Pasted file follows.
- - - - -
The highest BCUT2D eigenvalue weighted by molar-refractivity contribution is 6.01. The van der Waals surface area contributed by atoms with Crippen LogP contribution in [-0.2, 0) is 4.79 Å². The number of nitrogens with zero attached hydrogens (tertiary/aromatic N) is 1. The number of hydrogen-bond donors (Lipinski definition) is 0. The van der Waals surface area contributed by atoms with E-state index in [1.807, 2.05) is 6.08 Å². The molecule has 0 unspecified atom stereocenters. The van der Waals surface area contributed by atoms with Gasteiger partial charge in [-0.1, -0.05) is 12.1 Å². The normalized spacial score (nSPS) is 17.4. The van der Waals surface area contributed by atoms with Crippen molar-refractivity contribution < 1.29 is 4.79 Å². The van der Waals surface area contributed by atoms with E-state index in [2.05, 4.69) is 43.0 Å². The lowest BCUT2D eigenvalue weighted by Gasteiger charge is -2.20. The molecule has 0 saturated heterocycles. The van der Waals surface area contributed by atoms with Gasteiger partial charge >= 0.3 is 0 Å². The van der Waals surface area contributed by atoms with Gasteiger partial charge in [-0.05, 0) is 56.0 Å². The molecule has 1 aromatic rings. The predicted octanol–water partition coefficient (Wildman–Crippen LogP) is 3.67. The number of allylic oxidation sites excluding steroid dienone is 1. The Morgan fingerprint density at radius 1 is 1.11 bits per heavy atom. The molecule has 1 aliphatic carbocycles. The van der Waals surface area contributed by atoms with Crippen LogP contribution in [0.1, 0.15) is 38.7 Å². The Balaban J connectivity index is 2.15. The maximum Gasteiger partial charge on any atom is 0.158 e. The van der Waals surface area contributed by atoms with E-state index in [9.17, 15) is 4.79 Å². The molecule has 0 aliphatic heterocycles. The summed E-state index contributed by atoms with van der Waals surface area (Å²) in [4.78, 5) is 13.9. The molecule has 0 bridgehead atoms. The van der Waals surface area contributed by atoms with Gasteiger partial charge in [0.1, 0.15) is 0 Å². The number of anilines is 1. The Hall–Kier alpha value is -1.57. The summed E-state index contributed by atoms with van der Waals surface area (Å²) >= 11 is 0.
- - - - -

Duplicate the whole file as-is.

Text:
The highest BCUT2D eigenvalue weighted by molar-refractivity contribution is 6.01. The van der Waals surface area contributed by atoms with Crippen LogP contribution in [-0.2, 0) is 4.79 Å². The number of nitrogens with zero attached hydrogens (tertiary/aromatic N) is 1. The number of hydrogen-bond donors (Lipinski definition) is 0. The van der Waals surface area contributed by atoms with E-state index in [1.807, 2.05) is 6.08 Å². The molecule has 0 unspecified atom stereocenters. The van der Waals surface area contributed by atoms with Gasteiger partial charge in [-0.1, -0.05) is 12.1 Å². The normalized spacial score (nSPS) is 17.4. The van der Waals surface area contributed by atoms with Crippen molar-refractivity contribution < 1.29 is 4.79 Å². The van der Waals surface area contributed by atoms with E-state index in [2.05, 4.69) is 43.0 Å². The lowest BCUT2D eigenvalue weighted by Gasteiger charge is -2.20. The molecule has 0 saturated heterocycles. The van der Waals surface area contributed by atoms with Gasteiger partial charge >= 0.3 is 0 Å². The van der Waals surface area contributed by atoms with Gasteiger partial charge in [-0.05, 0) is 56.0 Å². The molecule has 1 aromatic rings. The predicted octanol–water partition coefficient (Wildman–Crippen LogP) is 3.67. The number of allylic oxidation sites excluding steroid dienone is 1. The Morgan fingerprint density at radius 1 is 1.11 bits per heavy atom. The molecule has 1 aliphatic carbocycles. The van der Waals surface area contributed by atoms with Crippen LogP contribution in [0.1, 0.15) is 38.7 Å². The Balaban J connectivity index is 2.15. The maximum Gasteiger partial charge on any atom is 0.158 e. The van der Waals surface area contributed by atoms with E-state index in [9.17, 15) is 4.79 Å². The molecule has 0 aliphatic heterocycles. The summed E-state index contributed by atoms with van der Waals surface area (Å²) in [4.78, 5) is 13.9. The molecule has 0 bridgehead atoms. The van der Waals surface area contributed by atoms with Gasteiger partial charge in [0.1, 0.15) is 0 Å². The number of anilines is 1. The Hall–Kier alpha value is -1.57. The summed E-state index contributed by atoms with van der Waals surface area (Å²) >= 11 is 0.